Too early? NEVER!
OK, you might have a point. Training camp doesn’t start for a few weeks. But the Giants are playing some of their worst baseball since last year around this time. The A’s? Sure, they’re outstanding, but (1) we have an A’s writer, (2) A’s stories don’t exactly draw a ton of eyeballs and (3) the A’s are the only team in the region that won’t credential me.
Mostly, I already miss football season. And the 2014 campaign should be a doozy, with Levi’s Stadium opening, the Seattle Seahawks attempting to defend their title (which will bring about a host of problems they haven’t had to deal with yet since Pete Carroll took over), and the 49ers bringing back close to the same cast of characters in hopes of not just earning a spot in the NFC Championship for a fourth straight season, but … you know, that other thing.
I’ve already seen a half dozen analysts describe the 49ers’ roster as the deepest in the game. While that’s an interesting debate, I wanted to go through some of the areas where that depth could lead to some spirited competition during training camp. Training camp is a fun time of year that I’m looking forward to (can you tell?), because until the second preseason game we’re actually allowed to watch practices and report on what we see.
Last year it was pretty clear based on those first two weeks of practices that the 49ers had a couple good young cornerbacks in Marcus Cooper and Darryl Morris. However, even after losing Chris Culliver to a torn ACL, the 49ers had a lot more veteran depth at the position. There wasn’t room for Cooper or Morris (or so the 49ers thought at the time), because of guys like Tarell Brown, Carlos Rogers and Nnamdi Asomugha (the Week 1 starters), along with Perrish Cox and Tramaine Brock.
Asomugha and Cox would end up getting cut, and Brock took advantage to the point where he became the No. 1 corner and got a lucrative extension before the season was two-thirds over.
Cox is back, but Brown and Rogers are now Raiders. It’s not often that a team’s top three corners to start one season are gone the next, but that’s the bed the 49ers made. As a result, there are a lot of questions about this unit, probably more than any other group on the team.
The starters: Brock, Culliver, Jimmie Ward (1st round)
The 49ers didn’t select Ward in the first round to watch from the sidelines, or to play safety. At least not this year. Ward will be the nickel/slot guy, with Brock and Culliver manning the outside spots.
The depth: Morris, Chris Cook (FA), Cox, Dontae Johnson (4th round – watched by Jim Harbaugh in the photo above), Keith Reaser (5th round), Kenneth Acker (6th round),
Morris’ speed made him a valuable weapon in kick coverage after breaking onto the 53-man roster from the practice squad midway through his rookie season.
Cook is a reclamation project — a guy with all the physical tools who put up some terrible coverage numbers (according to Pro Football Focus, Cook gave up nine touchdowns and quarterbacks had a rating over 140 when targeting him last year).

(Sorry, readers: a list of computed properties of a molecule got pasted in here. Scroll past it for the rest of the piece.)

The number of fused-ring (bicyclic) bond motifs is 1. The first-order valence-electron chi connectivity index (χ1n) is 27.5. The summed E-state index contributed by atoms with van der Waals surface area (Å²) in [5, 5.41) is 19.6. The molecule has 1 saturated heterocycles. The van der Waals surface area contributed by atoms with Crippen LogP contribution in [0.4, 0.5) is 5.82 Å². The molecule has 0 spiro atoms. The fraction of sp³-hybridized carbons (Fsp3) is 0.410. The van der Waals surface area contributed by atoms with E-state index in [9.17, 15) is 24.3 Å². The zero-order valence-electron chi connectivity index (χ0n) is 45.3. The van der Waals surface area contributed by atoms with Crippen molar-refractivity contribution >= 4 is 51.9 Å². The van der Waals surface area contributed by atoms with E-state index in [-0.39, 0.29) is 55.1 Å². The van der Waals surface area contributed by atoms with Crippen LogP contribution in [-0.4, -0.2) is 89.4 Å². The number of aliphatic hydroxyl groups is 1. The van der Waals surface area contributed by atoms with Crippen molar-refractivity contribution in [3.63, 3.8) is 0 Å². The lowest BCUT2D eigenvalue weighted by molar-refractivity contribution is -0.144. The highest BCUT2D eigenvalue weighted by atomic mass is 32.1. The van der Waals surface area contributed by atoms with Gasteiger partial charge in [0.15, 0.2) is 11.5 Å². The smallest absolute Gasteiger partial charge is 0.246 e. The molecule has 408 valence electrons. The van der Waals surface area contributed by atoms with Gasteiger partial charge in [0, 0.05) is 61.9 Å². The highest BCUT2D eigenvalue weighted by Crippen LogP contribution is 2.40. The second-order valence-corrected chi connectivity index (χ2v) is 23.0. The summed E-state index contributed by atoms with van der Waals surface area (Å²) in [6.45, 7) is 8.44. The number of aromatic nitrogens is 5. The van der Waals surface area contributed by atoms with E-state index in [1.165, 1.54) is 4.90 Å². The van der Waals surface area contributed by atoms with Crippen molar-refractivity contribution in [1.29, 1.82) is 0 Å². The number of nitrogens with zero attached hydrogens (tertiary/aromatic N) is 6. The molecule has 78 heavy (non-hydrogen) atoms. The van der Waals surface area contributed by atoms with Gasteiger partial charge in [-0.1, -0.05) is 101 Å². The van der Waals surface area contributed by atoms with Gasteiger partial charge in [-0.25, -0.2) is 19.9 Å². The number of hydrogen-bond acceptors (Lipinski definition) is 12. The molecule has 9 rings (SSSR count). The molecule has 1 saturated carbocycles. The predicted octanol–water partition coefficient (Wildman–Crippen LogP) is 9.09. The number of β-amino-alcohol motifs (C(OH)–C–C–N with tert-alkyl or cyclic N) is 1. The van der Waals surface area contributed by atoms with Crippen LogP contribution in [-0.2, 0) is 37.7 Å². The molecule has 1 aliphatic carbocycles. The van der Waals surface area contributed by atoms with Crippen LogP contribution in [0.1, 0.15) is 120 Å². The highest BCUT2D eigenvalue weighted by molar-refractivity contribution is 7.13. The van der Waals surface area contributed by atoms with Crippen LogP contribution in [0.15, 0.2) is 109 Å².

As for the non-Ward rookies, Johnson is really tall and rangy for a corner, Reaser is a redshirt guy (ACL), and Acker could end up on a roster with a strong camp and preseason — the question: would it be the 49ers’ roster?
A new era
What’s worrisome about this group is the unknown, but the 49ers don’t seem too concerned for a couple of reasons.
1. After Eric Wright retired, the 49ers filled his roster spot with an offensive lineman (Al Netter).
2. They had former Chiefs No. 1 corner Brandon Flowers in for a workout, but Flowers ended up signing a one-year deal with the Chargers.
The 49ers have decided to go young and trust defensive backs coach Ed Donatell, much like the 1981 49ers did with a trio of young defensive backs they took in the first three rounds (Ronnie Lott, Eric Wright and Carlton Williamson) and then-defensive backs coach George Seifert.
This isn’t exactly the same situation. Lott is probably the best 49ers defensive player of all time, for starters. But the current brain trust clearly decided the best course of action is to count on youthful competition instead of veteran familiarity.
Wright surprised everyone with his decision to call it quits. He may not have wanted to move inside and cover slot guys. Perhaps he was simply tired of football. But I’m starting to wonder whether Wright looked around at the other corners he would’ve competed against and realized he simply wasn’t as hungry or talented.
What to expect
With so little set in stone at this position, August is going to tell us a lot. Morris and Cook looked pretty good during the first sets of offseason workouts. Johnson is probably guaranteed a roster spot due to his draft position. Cox was released by the 49ers and Seahawks last season, but jumped ahead of Wright going into the playoffs after his return. Cox can also return punts in a pinch, although the 49ers probably want to find a more scintillating option to back up or replace LaMichael James.
If anyone listed on that “depth” section goes off and collects a ton of interceptions and pass deflections during practices and preseason games, there’s a chance the starting group looks different. Ward hasn’t practiced yet to surgery on his foot (stress fracture) in March, and the 49ers still need to see how Culliver looks in game action.
With Aldon Smith possibly missing at least a couple weeks to start the year due to an NFL-imposed suspension, the secondary might not have the luxury of playing behind an elite pass rush. That, and the lack of depth chart certainty, make this perhaps THE group to watch during training camp. Unless Cook and Cox really impress, the 49ers could go with Brock, Culliver, Ward, Morris and Johnson, with Acker making the practice squad if another team doesn’t claim him. However, Cook and Cox are only 27. So regardless of who makes the squad, this might be the team’s youngest set of corners since the year they won their first Super Bowl.